Today I have more in the Beyond the (Latest) Buzz series, where I’m asking YA & kidlit librarians as well as book bloggers to share books they think deserve more attention. Read on to see which title blogger and children’s literature MFA student Mackenzi Lee wants to share…
Guest post by Mackenzi Lee
I don’t know if you can count a book that has been made into a movie1 as being “Beyond the Buzz,” but Millions has been one of my standard recommendations for years, and I’ve never encountered anyone who has met my enthusiastic adoration with a similarly vigorous “I love that book!”
So here we go. One more step in my life-long quest to make the world appreciate the genius of this quiet little novel.
Millions is the story of two brothers—worldly, real-estate-savvy Anthony and pious Damian, the narrator, who, at ten years old, strives to emulate the lives of the saints. In the wake of their mother’s death, the two boys and their dad are trying to start over—new city, new school, new house. And one September morning, in the backyard of that new house, the two boys find a bag containing one million pounds2.
With only seventeen days before Europe switches to the Euro and the money becomes worthless, the brothers can’t agree on how to spend it. Anthony wants to buy what our narrator deems “worldly goods,” while Damian wants to give the money to the poor in order to become more saint-like himself. However, the boys quickly discover that there are dangerous men looking for the lost money, and they will stop at nothing to get it back—even if it means taking out Anthony and Damian in the process.
There is no way for me to make a concise list detailing what I love about this book. I love Britishness of it. I love Damian’s voice. I love that I now have a vast and almost useless3 knowledge of the lives of saints because of this book. I love that I laugh every time I read it4. I love that I cry every time I read it. But mostly, I love that what is on the surface a heist story about two kids irresponsibly spending a lot of money, is really about how people move on in the wake of a tragedy. I love that this is not a novel about grief, and yet the theme is subtly and deftly implanted on every page of the novel.
I have read this book dozens of times—growing up, it was my family’s go-to audio book for road trips5. I have since reread it on my own, and even done papers for school on it. I am amazed by how each time I read this book, I feel like I get another layer of it. What I at first thought was simply a feel-good novel has become a feel-everything novel. This is a book for anyone who has ever lost someone they loved. For anyone who has ever wanted to be better. For anyone who has ever been bullied because they were being themselves. For anyone who has been misunderstood. For anyone who has lived without excellence and known they could be better.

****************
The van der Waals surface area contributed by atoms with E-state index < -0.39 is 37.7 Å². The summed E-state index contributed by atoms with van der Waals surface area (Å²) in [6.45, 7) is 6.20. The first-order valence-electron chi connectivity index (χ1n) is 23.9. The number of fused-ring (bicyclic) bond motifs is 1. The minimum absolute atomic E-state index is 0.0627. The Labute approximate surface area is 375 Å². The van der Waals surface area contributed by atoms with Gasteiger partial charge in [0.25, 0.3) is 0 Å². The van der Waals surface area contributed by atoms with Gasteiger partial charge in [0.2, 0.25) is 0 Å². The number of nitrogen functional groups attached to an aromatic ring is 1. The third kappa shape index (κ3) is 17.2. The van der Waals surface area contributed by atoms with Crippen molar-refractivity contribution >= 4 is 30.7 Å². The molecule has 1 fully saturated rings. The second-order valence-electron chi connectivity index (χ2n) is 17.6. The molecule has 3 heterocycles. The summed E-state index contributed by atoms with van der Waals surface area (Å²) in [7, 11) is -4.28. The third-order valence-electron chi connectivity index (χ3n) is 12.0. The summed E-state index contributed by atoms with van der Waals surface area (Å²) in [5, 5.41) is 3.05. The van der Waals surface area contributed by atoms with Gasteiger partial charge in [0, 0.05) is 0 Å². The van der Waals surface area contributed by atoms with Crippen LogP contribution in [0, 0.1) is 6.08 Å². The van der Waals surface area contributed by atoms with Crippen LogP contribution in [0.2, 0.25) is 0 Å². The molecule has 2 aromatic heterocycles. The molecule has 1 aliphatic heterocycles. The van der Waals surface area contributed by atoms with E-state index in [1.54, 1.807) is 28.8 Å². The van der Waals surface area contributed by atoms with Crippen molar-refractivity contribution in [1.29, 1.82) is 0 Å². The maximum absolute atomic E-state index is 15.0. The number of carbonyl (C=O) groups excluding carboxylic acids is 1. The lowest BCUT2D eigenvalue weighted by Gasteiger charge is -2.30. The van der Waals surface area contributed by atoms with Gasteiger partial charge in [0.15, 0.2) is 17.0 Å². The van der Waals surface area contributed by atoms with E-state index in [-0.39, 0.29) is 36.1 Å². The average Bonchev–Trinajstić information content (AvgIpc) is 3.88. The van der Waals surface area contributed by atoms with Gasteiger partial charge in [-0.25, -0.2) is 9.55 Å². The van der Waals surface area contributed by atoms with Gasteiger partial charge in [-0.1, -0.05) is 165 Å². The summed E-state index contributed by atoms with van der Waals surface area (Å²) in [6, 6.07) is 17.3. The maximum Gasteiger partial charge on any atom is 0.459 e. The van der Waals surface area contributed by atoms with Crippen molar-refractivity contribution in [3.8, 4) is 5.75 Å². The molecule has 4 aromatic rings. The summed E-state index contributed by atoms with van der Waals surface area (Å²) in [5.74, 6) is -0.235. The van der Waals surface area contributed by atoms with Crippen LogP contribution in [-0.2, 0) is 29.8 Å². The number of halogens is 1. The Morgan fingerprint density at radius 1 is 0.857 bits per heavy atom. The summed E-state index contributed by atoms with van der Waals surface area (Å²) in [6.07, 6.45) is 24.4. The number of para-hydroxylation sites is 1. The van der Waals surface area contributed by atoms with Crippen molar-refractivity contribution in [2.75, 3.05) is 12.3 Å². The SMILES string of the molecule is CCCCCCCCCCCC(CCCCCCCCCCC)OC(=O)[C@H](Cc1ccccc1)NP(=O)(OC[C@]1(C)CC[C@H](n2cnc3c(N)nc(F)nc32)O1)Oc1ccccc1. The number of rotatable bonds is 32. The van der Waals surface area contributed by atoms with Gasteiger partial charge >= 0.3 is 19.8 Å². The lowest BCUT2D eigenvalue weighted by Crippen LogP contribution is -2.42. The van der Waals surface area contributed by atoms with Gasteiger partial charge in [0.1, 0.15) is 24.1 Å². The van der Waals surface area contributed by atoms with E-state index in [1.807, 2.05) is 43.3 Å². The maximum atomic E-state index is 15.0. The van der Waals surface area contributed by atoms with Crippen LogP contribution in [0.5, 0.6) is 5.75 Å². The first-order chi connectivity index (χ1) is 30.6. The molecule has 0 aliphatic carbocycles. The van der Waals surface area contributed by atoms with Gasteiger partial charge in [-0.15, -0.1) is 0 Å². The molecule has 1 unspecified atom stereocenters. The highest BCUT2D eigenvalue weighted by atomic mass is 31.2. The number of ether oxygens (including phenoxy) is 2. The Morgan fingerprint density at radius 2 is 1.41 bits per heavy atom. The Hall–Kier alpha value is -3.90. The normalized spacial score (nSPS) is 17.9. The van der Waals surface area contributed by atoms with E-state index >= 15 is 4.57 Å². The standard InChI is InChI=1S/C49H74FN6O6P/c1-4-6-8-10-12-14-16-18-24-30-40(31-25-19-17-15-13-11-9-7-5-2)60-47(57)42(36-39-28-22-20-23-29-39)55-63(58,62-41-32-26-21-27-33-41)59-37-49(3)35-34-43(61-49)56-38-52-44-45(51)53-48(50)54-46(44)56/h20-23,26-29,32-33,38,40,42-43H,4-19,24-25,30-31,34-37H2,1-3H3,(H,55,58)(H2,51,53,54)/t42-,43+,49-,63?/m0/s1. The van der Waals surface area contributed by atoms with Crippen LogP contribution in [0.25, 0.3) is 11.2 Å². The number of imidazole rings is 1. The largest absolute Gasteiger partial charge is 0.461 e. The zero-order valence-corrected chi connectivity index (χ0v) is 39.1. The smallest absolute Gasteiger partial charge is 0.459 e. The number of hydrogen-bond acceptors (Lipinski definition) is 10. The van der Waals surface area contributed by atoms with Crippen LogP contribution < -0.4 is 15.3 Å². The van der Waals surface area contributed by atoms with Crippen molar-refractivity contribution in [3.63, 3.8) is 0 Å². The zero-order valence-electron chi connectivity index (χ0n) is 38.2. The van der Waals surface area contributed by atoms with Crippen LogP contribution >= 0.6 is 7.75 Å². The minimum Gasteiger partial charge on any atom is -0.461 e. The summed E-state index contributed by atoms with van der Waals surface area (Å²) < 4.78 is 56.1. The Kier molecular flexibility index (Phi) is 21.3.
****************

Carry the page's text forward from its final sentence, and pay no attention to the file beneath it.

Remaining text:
But mostly, Millions is for anyone who loves that magical, transportive power of magnificent books. It is a quirky and delightful novel that I will keep reading again and again. Before I die, I will probably read it a million times6.
- Albeit only a mildly successfully one.
- As in British money, because that is where this book takes place. Not as in “one million pounds of…” and then I forgot to include the last word, leaving you in suspense.
- Though I did once dominate the “saints” category of play-at-home Jeopardy. So not totally useless, I guess.
- In what other novel do you find a fourth-grade boy who receives visitations from chain-smoking saints?
- Side note—the audio book is extraordinary. Highly recommended.
- Ahhhh!! Bad pun, bad pun! Sorry guys, last lines are hard!
Have you read and loved this book? Chime in and tell us what you think in the comments!
Mackenzi Lee is currently earning an MFA in writing for children and young adults at Simmons College, meaning that someday she hopes to pay back her student loans on the lucrative salary of a young adult author. She loves sweater weather, diet coke, and Shakespeare. On a perfect day, she can be found enjoying all three. She blogs at mackenzilee.wordpress.com, sometimes about books, sometimes about Boston, and sometimes about Benedict Cumberbatch.
Want more in the Beyond the (Latest) Buzz series?
Here are the posts in the series so far:
- YA/middle-school librarian Jennifer Hubert Swan recommends Better Than Running at Night and Every Time a Rainbow Dies
- YA librarian Kelly Jensen recommends a whole host of books including Sorta Like a Rock Star, First Day on Earth, Frost, and more
- Youth services librarian Liz Burns recommends The President’s Daughter, Flora Segunda, and All Unquiet Things
- YA librarian Angie Manfredi recommends Rats Saw God
- YA librarian Abby Johnson recommends the top five books she read this year: The Berlin Boxing Club; Blizzard of Glass; Dogtag Summer; Food, Girls, and Other Things I Can’t Have; and A Girl Named Faithful Plum
- Book blogger Kari Olson from A Good Addiction recommends books including Freefall, I Swear, Like Mandarin, and more
- Book blogger Wendy Darling from The Midnight Garden recommends Ultraviolet, A Certain Slant of Light, and The Reapers Are the Angels
- Book blogger Nicole from WORD for Teens recommends The Lost Years of Merlin
- Librarian and children’s literature professor Laura Lutz from Pinot and Prose recommends New York City novels Kiki Strike, Better Nate Than Ever, Nick and Norah’s Infinite Playlist, The Night Tourist, Suite Scarlett, and Undertown